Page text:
Even in their infancy, you could tell that Foo Fighters were going to be another massive success for Grohl and his bandmates. “This Is A Call,” “I’ll Stick Around,” and “For All The Cows” sounded absolutely huge from the very first notes. And even though the songs were all new to us, when Grohl screamed “I don’t owe you anything!” the club erupted in a giant pit, as his fierce statement of defiance resonated deeply with his supportive fans who were still right by his side. It was a triumphant coming out party for the Foo Fighters, a smashing success that they would only build on when they came back to First Ave as headliners three months later.

Vedder and Grohl finished off the evening happily playing a supporting role to Watt, one of their musical heroes. Grohl was back behind the kit playing drums for much of the set (joining the band on guitar for a few songs), while Vedder ditched the wig and came out front to play guitar as Watt led the way on bass and vocals. They were all having so much damn fun on stage, joking around between songs and clearly enjoying playing together.

And the band that Watt assembled was top notch, one of the best to ever grace the hallowed First Ave stage. In addition to Watt, Vedder, and Grohl, Smear joined in on guitar and Goldsmith played drums whenever Grohl came out from behind the kit. And at this point deep in the tour, the group was hitting on all cylinders.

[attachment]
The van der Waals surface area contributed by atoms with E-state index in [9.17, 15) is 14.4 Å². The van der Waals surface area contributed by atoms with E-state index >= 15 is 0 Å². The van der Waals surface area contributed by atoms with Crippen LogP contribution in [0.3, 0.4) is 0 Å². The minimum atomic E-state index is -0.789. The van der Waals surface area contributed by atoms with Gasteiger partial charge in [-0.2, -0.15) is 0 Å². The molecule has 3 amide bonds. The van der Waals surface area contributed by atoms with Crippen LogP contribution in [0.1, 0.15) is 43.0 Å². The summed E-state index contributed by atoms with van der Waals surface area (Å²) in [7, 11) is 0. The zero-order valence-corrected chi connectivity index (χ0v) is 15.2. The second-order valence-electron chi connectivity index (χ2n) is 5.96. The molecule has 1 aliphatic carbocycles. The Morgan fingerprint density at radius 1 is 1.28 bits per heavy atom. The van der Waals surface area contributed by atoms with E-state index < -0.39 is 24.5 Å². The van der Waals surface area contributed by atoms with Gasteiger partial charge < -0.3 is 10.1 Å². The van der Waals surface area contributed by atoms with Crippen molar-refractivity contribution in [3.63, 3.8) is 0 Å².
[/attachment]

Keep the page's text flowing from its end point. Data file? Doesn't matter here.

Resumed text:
The Ring Spiel 1995 tour remains one of the best shows I’ve ever seen at First Avenue, and I’ve seen hundreds (thousands?) of them in that room. There was such joy and warm camaraderie emanating off the stage that night. Of course it was a thrill to see Vedder and Grohl play a small club again, but the night was about so much more than that.

It was about the healing, uplifting power of music, and a celebration of the friends that we turn to in our times of need. Everyone on stage that night had experienced profound loss in their lives, and all of them turned to music to help them heal and find their way through the darkness and the pain.

I’m so glad I “got in the ring” that night with Watt and his distinguished company, and took a ride with them that I won’t soon forget.